When I was a child, I remember my mother armed with a hairdryer in my bedroom. She covered first my one window, and then the other one with plastic sheets, and then sealed them into place with hot air. I remember crying for hours that night and pleading with her to take it down because I could not see the clear and crisp outlines of the winter moon. Now, as an adult, I understand what she was doing: making our 300+ year old farmhouse more energy efficient. She was trying to save us money.
Summer is winding down, kids are back at school, and we have had the first few crisp mornings. Now is a great opportunity to discuss some ways to make your apartment more energy efficient before the upcoming winter season.
Strategies to Make Your Apartment More Energy Efficient
Do you live in an apartment? Here are some temporary modifications to your routine that you can do in the short-term to immediately change your energy consumption (please note, the items that I suggest you purchase can be taken with you when you move out):
- Change out your light bulbs to compact fluorescent bulbs.
- Insulate the water heater by buying a water heater blanket.
- Turn your water heater down to 120 degrees Fahrenheit.
- Dry your clothes outside, or purchase indoor drying racks.
- Turn your freezer/refrigerator down a few degrees.
- Vacuum the refrigerator coils clean (located on the back), as well as move your refrigerator a few inches away from the wall.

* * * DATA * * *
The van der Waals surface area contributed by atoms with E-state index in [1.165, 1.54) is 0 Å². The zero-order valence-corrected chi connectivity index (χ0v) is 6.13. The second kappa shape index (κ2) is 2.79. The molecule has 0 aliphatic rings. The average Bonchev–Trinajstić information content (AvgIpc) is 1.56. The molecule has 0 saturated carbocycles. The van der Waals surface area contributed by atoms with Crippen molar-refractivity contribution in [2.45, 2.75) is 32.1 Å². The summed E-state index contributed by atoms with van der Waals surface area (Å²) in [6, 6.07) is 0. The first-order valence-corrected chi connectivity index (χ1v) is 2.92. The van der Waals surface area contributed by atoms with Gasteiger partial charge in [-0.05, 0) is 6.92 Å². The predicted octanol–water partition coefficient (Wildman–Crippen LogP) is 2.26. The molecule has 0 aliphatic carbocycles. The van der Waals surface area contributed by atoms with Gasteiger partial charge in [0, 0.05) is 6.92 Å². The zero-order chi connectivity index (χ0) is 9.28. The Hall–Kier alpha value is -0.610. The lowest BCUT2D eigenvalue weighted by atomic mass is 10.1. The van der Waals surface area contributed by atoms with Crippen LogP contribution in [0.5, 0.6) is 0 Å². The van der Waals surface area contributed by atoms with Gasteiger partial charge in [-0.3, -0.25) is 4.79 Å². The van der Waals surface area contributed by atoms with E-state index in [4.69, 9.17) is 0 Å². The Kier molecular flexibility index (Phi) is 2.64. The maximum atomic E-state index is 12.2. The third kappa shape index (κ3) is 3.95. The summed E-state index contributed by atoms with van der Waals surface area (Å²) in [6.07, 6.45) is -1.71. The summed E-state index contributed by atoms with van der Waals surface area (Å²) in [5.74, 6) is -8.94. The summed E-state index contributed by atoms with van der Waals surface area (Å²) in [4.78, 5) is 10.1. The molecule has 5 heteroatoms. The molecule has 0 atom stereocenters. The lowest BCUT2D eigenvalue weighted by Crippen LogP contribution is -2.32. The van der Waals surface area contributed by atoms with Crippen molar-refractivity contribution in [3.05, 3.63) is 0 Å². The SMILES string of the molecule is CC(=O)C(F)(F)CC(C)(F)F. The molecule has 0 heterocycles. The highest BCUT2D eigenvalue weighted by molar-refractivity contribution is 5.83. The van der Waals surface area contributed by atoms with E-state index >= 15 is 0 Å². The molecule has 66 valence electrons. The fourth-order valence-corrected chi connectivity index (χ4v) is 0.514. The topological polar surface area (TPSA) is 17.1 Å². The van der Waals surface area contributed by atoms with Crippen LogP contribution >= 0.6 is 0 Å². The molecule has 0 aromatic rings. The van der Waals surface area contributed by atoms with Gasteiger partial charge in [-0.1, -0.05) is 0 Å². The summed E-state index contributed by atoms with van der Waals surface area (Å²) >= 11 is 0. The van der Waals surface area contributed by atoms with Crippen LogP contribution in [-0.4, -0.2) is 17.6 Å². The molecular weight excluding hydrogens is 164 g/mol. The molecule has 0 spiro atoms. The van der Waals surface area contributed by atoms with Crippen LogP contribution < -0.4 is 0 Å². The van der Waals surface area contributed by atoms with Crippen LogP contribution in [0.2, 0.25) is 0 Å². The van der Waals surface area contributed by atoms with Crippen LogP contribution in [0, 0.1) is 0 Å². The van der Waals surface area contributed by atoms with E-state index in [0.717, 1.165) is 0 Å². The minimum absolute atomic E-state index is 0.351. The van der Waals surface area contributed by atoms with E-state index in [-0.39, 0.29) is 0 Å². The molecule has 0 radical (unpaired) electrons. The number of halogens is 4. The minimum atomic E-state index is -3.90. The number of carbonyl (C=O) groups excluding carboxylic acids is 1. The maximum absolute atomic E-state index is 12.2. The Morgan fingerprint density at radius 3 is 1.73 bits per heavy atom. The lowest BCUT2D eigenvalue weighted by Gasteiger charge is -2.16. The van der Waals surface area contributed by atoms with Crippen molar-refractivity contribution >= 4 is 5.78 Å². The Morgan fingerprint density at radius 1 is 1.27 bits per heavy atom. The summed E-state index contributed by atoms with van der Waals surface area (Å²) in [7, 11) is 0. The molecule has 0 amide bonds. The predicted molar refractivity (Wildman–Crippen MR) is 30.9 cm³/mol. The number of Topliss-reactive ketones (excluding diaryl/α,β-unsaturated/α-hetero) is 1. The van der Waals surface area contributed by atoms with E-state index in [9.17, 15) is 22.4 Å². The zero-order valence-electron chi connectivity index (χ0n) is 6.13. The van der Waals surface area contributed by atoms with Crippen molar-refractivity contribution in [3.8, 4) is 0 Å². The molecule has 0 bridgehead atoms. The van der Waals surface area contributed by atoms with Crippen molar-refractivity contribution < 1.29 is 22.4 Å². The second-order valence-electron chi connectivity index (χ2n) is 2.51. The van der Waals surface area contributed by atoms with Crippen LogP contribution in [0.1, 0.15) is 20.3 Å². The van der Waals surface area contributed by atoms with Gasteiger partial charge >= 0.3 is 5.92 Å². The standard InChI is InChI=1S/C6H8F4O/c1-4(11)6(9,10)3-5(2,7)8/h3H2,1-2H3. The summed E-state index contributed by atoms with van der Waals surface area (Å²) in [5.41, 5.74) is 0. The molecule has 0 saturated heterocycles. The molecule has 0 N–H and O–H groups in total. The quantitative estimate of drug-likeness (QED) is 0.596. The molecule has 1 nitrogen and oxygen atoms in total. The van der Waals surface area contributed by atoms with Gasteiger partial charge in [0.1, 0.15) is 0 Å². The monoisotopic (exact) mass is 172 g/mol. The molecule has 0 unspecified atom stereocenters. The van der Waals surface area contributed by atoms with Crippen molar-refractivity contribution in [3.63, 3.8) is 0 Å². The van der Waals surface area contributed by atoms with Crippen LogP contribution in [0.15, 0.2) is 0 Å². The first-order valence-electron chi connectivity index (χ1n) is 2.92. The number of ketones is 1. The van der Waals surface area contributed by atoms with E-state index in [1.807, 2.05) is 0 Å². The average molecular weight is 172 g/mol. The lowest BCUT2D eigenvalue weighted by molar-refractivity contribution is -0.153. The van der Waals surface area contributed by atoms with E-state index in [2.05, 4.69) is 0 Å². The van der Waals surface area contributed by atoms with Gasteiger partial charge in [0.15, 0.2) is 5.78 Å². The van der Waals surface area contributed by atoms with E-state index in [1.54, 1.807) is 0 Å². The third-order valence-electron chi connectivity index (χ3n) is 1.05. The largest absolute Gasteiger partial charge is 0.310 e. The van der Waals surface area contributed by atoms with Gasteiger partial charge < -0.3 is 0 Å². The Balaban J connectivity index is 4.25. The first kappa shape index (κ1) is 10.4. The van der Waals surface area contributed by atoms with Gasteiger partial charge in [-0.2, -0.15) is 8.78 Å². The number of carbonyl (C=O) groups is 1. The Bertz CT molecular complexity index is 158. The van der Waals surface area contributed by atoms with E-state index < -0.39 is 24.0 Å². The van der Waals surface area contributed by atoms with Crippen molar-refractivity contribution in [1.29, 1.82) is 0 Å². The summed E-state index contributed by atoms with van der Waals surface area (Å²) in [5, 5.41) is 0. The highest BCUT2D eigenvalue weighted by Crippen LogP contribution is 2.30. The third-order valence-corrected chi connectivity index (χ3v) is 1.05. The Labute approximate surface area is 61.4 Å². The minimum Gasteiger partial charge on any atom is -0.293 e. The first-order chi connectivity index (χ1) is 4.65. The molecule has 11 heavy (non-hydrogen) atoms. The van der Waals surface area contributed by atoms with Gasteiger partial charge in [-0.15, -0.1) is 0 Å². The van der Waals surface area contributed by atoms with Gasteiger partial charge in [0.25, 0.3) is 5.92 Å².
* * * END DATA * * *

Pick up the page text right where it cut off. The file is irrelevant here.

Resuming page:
- Wash clothes in cold water only.
- Purchase insulated curtains/shades, and close them during the day when you are at work.
- Make sure your furniture is arranged so that it is not blocking any vents or radiators.
- Purchase a draft guard to place at the bottom of your door leading to the outside where temperature-controlled air can escape from your apartment.
- Unplug appliances when not in use because they still draw electricity from your outlets.
- Install a low flow shower water head.
It is also a great idea to purchase or borrow a Kill-a-Watt device. These are great—you plug your appliances into them, and see how much electricity each uses. With this sort of information, you can then make more informed decisions to increase your energy efficiency.
For example, I have a halogen bulb lamp in my living room. It turns out that it uses more electricity than our large television, which I discovered in my kill-a-watt experiment! Knowing this information allowed us to focus our money on purchasing a more energy efficient lamp instead of nixing the fish tank, which uses much less energy than we originally thought.
Check back tomorrow when I detail how to make your home more energy efficient!